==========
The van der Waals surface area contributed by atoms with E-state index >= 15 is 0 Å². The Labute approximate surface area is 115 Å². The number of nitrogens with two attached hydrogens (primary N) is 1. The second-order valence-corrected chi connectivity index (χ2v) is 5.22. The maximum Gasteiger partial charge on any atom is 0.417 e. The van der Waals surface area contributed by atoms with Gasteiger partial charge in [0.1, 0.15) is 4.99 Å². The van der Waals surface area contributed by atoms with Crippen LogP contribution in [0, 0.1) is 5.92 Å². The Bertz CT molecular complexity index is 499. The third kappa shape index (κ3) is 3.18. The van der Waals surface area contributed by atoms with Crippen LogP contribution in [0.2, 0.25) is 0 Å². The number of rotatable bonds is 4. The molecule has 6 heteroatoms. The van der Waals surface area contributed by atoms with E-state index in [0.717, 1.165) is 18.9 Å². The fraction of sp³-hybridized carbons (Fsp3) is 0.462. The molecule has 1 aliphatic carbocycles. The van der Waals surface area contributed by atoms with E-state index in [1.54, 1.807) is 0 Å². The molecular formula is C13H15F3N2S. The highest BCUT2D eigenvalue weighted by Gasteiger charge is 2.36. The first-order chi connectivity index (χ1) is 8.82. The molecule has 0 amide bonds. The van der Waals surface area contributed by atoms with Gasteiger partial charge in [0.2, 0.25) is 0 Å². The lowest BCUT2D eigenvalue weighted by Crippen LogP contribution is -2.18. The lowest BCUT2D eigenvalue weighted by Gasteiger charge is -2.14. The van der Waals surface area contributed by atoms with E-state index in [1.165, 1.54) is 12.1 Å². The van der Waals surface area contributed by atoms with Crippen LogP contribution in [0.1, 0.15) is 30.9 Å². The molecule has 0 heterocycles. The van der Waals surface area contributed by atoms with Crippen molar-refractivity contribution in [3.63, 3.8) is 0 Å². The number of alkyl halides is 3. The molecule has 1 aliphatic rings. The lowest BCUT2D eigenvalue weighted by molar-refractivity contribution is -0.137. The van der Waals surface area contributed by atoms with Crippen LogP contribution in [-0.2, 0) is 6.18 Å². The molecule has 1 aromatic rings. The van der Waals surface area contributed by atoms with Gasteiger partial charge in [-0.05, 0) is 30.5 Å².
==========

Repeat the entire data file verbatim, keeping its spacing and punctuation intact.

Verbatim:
The van der Waals surface area contributed by atoms with E-state index >= 15 is 0 Å². The Labute approximate surface area is 115 Å². The number of nitrogens with two attached hydrogens (primary N) is 1. The second-order valence-corrected chi connectivity index (χ2v) is 5.22. The maximum Gasteiger partial charge on any atom is 0.417 e. The van der Waals surface area contributed by atoms with Gasteiger partial charge in [0.1, 0.15) is 4.99 Å². The van der Waals surface area contributed by atoms with Crippen LogP contribution in [0, 0.1) is 5.92 Å². The Bertz CT molecular complexity index is 499. The third kappa shape index (κ3) is 3.18. The van der Waals surface area contributed by atoms with Crippen LogP contribution in [0.2, 0.25) is 0 Å². The number of rotatable bonds is 4. The molecule has 6 heteroatoms. The van der Waals surface area contributed by atoms with E-state index in [0.717, 1.165) is 18.9 Å². The fraction of sp³-hybridized carbons (Fsp3) is 0.462. The molecule has 1 aliphatic carbocycles. The van der Waals surface area contributed by atoms with E-state index in [1.54, 1.807) is 0 Å². The molecular formula is C13H15F3N2S. The highest BCUT2D eigenvalue weighted by Gasteiger charge is 2.36. The first-order chi connectivity index (χ1) is 8.82. The molecule has 0 amide bonds. The van der Waals surface area contributed by atoms with Gasteiger partial charge in [0.2, 0.25) is 0 Å². The lowest BCUT2D eigenvalue weighted by Crippen LogP contribution is -2.18. The lowest BCUT2D eigenvalue weighted by Gasteiger charge is -2.14. The van der Waals surface area contributed by atoms with E-state index in [1.165, 1.54) is 12.1 Å². The van der Waals surface area contributed by atoms with Crippen LogP contribution in [0.1, 0.15) is 30.9 Å². The molecule has 0 heterocycles. The van der Waals surface area contributed by atoms with Crippen molar-refractivity contribution in [3.63, 3.8) is 0 Å². The number of alkyl halides is 3. The molecule has 1 aliphatic rings. The lowest BCUT2D eigenvalue weighted by molar-refractivity contribution is -0.137. The van der Waals surface area contributed by atoms with Crippen LogP contribution in [-0.2, 0) is 6.18 Å². The molecule has 1 aromatic rings. The van der Waals surface area contributed by atoms with Gasteiger partial charge in [-0.05, 0) is 30.5 Å².